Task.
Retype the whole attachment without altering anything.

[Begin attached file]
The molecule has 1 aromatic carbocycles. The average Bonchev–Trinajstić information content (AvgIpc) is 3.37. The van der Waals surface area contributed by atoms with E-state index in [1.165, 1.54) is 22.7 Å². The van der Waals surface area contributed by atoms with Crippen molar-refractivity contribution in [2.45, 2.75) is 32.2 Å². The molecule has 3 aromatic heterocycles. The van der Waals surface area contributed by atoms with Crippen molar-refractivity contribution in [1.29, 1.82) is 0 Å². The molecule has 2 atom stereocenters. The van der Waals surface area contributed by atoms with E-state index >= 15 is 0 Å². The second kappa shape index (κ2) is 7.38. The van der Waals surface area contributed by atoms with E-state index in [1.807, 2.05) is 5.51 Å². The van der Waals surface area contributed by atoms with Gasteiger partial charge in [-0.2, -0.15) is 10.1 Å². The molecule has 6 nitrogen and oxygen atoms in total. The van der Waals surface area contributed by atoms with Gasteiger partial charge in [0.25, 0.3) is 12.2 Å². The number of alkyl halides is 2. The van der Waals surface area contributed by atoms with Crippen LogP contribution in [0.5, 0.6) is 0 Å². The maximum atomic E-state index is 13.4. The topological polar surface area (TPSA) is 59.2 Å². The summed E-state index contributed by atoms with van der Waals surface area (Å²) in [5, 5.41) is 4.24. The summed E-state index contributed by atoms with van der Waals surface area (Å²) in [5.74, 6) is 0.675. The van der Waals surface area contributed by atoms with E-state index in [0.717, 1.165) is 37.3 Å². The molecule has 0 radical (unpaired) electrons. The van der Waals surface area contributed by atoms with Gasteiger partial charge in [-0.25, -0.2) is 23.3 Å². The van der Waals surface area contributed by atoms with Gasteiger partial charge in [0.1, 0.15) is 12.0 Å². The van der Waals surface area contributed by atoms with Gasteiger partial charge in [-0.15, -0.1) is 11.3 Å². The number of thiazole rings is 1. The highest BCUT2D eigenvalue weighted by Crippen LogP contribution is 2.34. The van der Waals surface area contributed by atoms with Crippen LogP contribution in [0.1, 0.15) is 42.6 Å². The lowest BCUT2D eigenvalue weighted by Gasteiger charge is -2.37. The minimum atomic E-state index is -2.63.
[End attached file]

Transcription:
The molecule has 1 aromatic carbocycles. The average Bonchev–Trinajstić information content (AvgIpc) is 3.37. The van der Waals surface area contributed by atoms with E-state index in [1.165, 1.54) is 22.7 Å². The van der Waals surface area contributed by atoms with Crippen molar-refractivity contribution in [2.45, 2.75) is 32.2 Å². The molecule has 3 aromatic heterocycles. The van der Waals surface area contributed by atoms with Crippen molar-refractivity contribution in [1.29, 1.82) is 0 Å². The molecule has 2 atom stereocenters. The van der Waals surface area contributed by atoms with E-state index >= 15 is 0 Å². The second kappa shape index (κ2) is 7.38. The van der Waals surface area contributed by atoms with E-state index in [1.807, 2.05) is 5.51 Å². The van der Waals surface area contributed by atoms with Gasteiger partial charge in [-0.2, -0.15) is 10.1 Å². The molecule has 6 nitrogen and oxygen atoms in total. The van der Waals surface area contributed by atoms with Gasteiger partial charge in [0.25, 0.3) is 12.2 Å². The number of alkyl halides is 2. The van der Waals surface area contributed by atoms with Crippen LogP contribution in [0.5, 0.6) is 0 Å². The maximum atomic E-state index is 13.4. The topological polar surface area (TPSA) is 59.2 Å². The summed E-state index contributed by atoms with van der Waals surface area (Å²) in [5, 5.41) is 4.24. The summed E-state index contributed by atoms with van der Waals surface area (Å²) in [5.74, 6) is 0.675. The van der Waals surface area contributed by atoms with E-state index in [0.717, 1.165) is 37.3 Å². The molecule has 0 radical (unpaired) electrons. The van der Waals surface area contributed by atoms with Gasteiger partial charge in [-0.25, -0.2) is 23.3 Å². The van der Waals surface area contributed by atoms with Gasteiger partial charge in [0.1, 0.15) is 12.0 Å². The van der Waals surface area contributed by atoms with Gasteiger partial charge in [-0.15, -0.1) is 11.3 Å². The number of thiazole rings is 1. The highest BCUT2D eigenvalue weighted by Crippen LogP contribution is 2.34. The van der Waals surface area contributed by atoms with Crippen LogP contribution in [0.1, 0.15) is 42.6 Å². The lowest BCUT2D eigenvalue weighted by Gasteiger charge is -2.37. The minimum atomic E-state index is -2.63.